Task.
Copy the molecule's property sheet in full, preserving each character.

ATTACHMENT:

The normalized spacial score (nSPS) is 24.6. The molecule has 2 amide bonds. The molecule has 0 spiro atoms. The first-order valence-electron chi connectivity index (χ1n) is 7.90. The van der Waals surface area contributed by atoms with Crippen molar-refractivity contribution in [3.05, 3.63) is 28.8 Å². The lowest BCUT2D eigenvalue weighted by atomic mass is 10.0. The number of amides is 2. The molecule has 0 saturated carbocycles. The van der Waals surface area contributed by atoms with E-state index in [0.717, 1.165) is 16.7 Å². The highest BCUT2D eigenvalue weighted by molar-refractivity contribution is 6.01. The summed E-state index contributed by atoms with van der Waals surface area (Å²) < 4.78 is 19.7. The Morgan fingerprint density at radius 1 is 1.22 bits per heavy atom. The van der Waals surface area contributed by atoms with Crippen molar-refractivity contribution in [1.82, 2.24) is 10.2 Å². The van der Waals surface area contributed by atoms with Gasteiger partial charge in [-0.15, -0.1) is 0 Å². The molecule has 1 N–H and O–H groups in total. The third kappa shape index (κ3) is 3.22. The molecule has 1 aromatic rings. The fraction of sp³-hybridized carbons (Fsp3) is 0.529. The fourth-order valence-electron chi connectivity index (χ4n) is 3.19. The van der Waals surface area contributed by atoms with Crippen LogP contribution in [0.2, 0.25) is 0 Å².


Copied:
The normalized spacial score (nSPS) is 24.6. The molecule has 2 amide bonds. The molecule has 0 spiro atoms. The first-order valence-electron chi connectivity index (χ1n) is 7.90. The van der Waals surface area contributed by atoms with Crippen molar-refractivity contribution in [3.05, 3.63) is 28.8 Å². The lowest BCUT2D eigenvalue weighted by atomic mass is 10.0. The number of amides is 2. The molecule has 0 saturated carbocycles. The van der Waals surface area contributed by atoms with E-state index in [0.717, 1.165) is 16.7 Å². The highest BCUT2D eigenvalue weighted by molar-refractivity contribution is 6.01. The summed E-state index contributed by atoms with van der Waals surface area (Å²) < 4.78 is 19.7. The Morgan fingerprint density at radius 1 is 1.22 bits per heavy atom. The van der Waals surface area contributed by atoms with Crippen molar-refractivity contribution in [1.82, 2.24) is 10.2 Å². The van der Waals surface area contributed by atoms with Gasteiger partial charge in [-0.15, -0.1) is 0 Å². The molecule has 1 N–H and O–H groups in total. The third kappa shape index (κ3) is 3.22. The molecule has 1 aromatic rings. The fraction of sp³-hybridized carbons (Fsp3) is 0.529. The fourth-order valence-electron chi connectivity index (χ4n) is 3.19. The van der Waals surface area contributed by atoms with Crippen LogP contribution in [0.2, 0.25) is 0 Å².